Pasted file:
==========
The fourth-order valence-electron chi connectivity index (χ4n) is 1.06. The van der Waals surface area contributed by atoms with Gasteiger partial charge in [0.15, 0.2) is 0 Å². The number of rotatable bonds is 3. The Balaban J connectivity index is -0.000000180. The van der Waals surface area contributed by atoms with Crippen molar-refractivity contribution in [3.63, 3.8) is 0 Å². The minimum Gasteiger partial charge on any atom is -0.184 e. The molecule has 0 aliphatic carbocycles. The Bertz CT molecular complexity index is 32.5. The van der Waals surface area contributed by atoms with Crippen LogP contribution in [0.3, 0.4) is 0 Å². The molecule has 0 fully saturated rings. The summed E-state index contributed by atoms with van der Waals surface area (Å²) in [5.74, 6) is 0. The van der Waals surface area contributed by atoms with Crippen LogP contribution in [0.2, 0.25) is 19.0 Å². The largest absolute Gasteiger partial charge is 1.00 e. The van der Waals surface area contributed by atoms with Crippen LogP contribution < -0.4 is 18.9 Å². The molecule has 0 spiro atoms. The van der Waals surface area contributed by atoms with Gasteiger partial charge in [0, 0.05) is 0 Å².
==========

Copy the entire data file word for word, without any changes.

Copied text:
The fourth-order valence-electron chi connectivity index (χ4n) is 1.06. The van der Waals surface area contributed by atoms with Gasteiger partial charge in [0.15, 0.2) is 0 Å². The number of rotatable bonds is 3. The Balaban J connectivity index is -0.000000180. The van der Waals surface area contributed by atoms with Crippen molar-refractivity contribution in [3.63, 3.8) is 0 Å². The minimum Gasteiger partial charge on any atom is -0.184 e. The molecule has 0 aliphatic carbocycles. The Bertz CT molecular complexity index is 32.5. The van der Waals surface area contributed by atoms with Crippen LogP contribution in [0.3, 0.4) is 0 Å². The molecule has 0 fully saturated rings. The summed E-state index contributed by atoms with van der Waals surface area (Å²) in [5.74, 6) is 0. The van der Waals surface area contributed by atoms with Crippen LogP contribution in [0.2, 0.25) is 19.0 Å². The largest absolute Gasteiger partial charge is 1.00 e. The van der Waals surface area contributed by atoms with Crippen LogP contribution < -0.4 is 18.9 Å². The molecule has 0 spiro atoms. The van der Waals surface area contributed by atoms with Gasteiger partial charge in [0, 0.05) is 0 Å².